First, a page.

Actor, Author, Playwright
Finger Lickin’ Doom

Finger Lickin’ Doom

Dan O’Shea is hosting one of those Flash Fiction Challenges.  All of the pieces have to involve a church.

Here’s a link to a list of all the entrants:

Let Us Prey . . .

I tried to write a short story, but this thing kept wanting to be a short play.  I’m too old to fight with my work.

So here it is:

Finger Lickin’ Doom

(Lights up.  A confessional in a church.  FATHER DENNY enters, a priest in his late-thirties.  He approaches the confessional and opens one of the doors to reveal BETTY, a woman in her twenties.  She sits, eating a bucket of what looks like fried chicken.  Periodically throughout the play a tinkling bell can be heard.)

FATHER DENNY:   What are you doing?!

BETTY:   Eating.

FATHER DENNY:  Eating!  But… What?

BETTY:   Wings.

FATHER DENNY:   I… This is a House of God!

BETTY:   I didn’t know anybody lived here.

FATHER DENNY:   Get out!

BETTY:   They’re angel wings.

FATHER DENNY:   Angel wings?

BETTY:   Yes.  The wings of angels.  Want one?

FATHER DENNY:   No!  Come out of there!

BETTY:   I’m okay.

(Pause.  FATHER DENNY collects himself.)

FATHER DENNY:   You really should come out of there.

BETTY:   I don’t see why.

FATHER DENNY:   Eating in a confessional… it’s not proper.

BETTY:   I shouldn’t eat wings in here?


BETTY:   Not even angel wings?

FATHER DENNY:   I don’t think they’re angel wings.

BETTY:   They’re very good.

FATHER DENNY:   Whatever they are, you’re making a mess!  They’re greasy and gritty and crumbly.

BETTY:   They’re extra-crispy.  And a tad Holy.  Want a taste?

FATHER DENNY:   They smell very good, but no thank you.  Will you come out?

BETTY:   I don’t think so.


FATHER DENNY:   Where did you get these “angel wings?”

BETTY:   Some guy.

FATHER DENNY:   Some guy?

BETTY:   That’s right.  He was selling them on the street.  Wicked grin, pointy beard, walked with a limp.  Just some guy.

FATHER DENNY:   You didn’t get them from Kentucky Fried Chicken or Popeye’s or Cluck and Jive?

BETTY:   All those places sell chicken.

FATHER DENNY:   That’s right.

BETTY:    These aren’t chicken.

FATHER DENNY:   It’s just that they look…

BETTY:   They’re angel.

FATHER DENNY:   That doesn’t make sense!

BETTY:   Doesn’t matter.  These are wings from the messengers of God.

FATHER DENNY:   How can you be sure?

BETTY:    Some things you just take on faith.  Bite?

FATHER DENNY:   They look very good, but no thank you.

BETTY:   Suit yourself.

FATHER DENNY:   We used to have chicken every Sunday at my Grandmother’s.  Sometimes fried, sometimes roast, sometimes this wonderful recipe where she stuffed a whole lemon inside the bird.  She’d bring it to the table, take out the lemon and someone would always say, “The chicken laid a lemon.”  Chicken, mashed potatoes, peas, carrots, chocolate cake and fresh baked bread.  No matter what else Grandma cooked, her house always smelled like fresh-baked bread.  They were good meals, filling and pleasant.  I still have a good meal every now and then, but not like those.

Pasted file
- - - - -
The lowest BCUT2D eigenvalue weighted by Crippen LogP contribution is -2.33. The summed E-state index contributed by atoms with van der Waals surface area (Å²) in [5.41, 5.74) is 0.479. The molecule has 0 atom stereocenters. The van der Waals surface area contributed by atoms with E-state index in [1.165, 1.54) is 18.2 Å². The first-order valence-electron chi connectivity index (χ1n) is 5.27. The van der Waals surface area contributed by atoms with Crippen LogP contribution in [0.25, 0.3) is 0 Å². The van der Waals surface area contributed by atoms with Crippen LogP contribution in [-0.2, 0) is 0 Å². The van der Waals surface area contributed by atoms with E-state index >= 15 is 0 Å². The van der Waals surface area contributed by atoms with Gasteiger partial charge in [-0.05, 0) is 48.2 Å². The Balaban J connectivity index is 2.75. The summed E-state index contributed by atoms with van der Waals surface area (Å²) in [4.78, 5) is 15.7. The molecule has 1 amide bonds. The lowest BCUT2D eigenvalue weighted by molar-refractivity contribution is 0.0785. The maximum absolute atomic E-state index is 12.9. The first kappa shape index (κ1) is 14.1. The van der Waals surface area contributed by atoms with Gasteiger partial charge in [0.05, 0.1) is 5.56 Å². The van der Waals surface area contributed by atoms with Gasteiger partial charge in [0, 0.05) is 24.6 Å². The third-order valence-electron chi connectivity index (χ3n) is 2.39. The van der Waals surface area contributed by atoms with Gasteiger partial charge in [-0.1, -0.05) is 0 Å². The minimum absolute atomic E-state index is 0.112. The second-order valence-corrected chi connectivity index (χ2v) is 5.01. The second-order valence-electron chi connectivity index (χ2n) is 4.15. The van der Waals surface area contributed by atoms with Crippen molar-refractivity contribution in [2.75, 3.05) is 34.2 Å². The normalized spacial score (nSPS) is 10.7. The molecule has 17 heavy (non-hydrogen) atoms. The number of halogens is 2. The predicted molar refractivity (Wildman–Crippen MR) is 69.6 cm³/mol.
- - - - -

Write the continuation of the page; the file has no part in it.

(BETTY coughs and chokes for a second, then pulls a long, white feather out of her mouth.)

BETTY:   These aren’t chicken, they’re angel.

(BETTY hands the feather to FATHER DENNY.)

FATHER DENNY:   Wouldn’t you feel a little more comfortable eating somewhere that you can have more room?

BETTY:   I’m really okay.

FATHER DENNY:   Isn’t it cramped in there?

BETTY:   Maybe a little.  What is this closet thing, anyway?  Is this where priests hang their coats?

FATHER DENNY:   It’s a place for people to confess their sins, for the Sacrament of Penance, for Reconciliation.  It’s a sacred place.

BETTY:   It’s kind of like a phone booth.  Is that what it is?  A phone booth for calling God?

FATHER DENNY:   In a way.  If you come out of there, I’ll tell you all about why it’s a good idea to get your sins off your chest.

BETTY:   I like my chest.  I’ll stay in here.

FATHER DENNY:   You look too young to know what a phone booth is.

BETTY:   What do you mean?

FATHER DENNY:   There aren’t any phone booths any more.  Cell phones have made phone booths go the way of the Long Jawed Mastodon.

BETTY:   I’ve had a cell phone since I was seven.

FATHER DENNY:   Phone booths are forgotten, extinct, dead and gone.

BETTY:   Like God!

FATHER DENNY:   Such a thing to say!

BETTY:   You sure you don’t want one?

FATHER DENNY:   They seem very good.

BETTY:   Their truculent.

FATHER DENNY:   I think you mean succulent.

BETTY:   I know what I mean.  Just one little, teeny-tiny nibble?

FATHER DENNY:   I’m very tempted, but… You need to come out of there.

BETTY:   It’s a shame, really.  You don’t know what you’re missing.  Every bite is a symphony of harps and haloes.  A tender crunch, meat that just falls off the bone, flavors that mix and mingle like a prayer.  A taste of these wings could be the closest to Heaven that some people ever get.  I think there’s even a little bit of a lemon zing.


BETTY:   Just like Grandma used to make.

FATHER DENNY:   I doubt they’re that good.

BETTY:   (Holding out a wing.) Only one way to find out.

(FATHER DENNY takes the wing from BETTY and hesitantly takes a bite.  He chews, swallows and smiles.)

FATHER DENNY:   Rapture!

BETTY:   I tried to warn you.

(FATHER DENNY takes a bigger bite of the wing.  He continues eating while he joins BETTY in the confessional.)

BETTY:   Shouldn’t we say Grace?

FATHER DENNY:   What’s the point?

(FATHER DENNY and BETTY eat angel wings as the lights slowly fade.

Lights down.)


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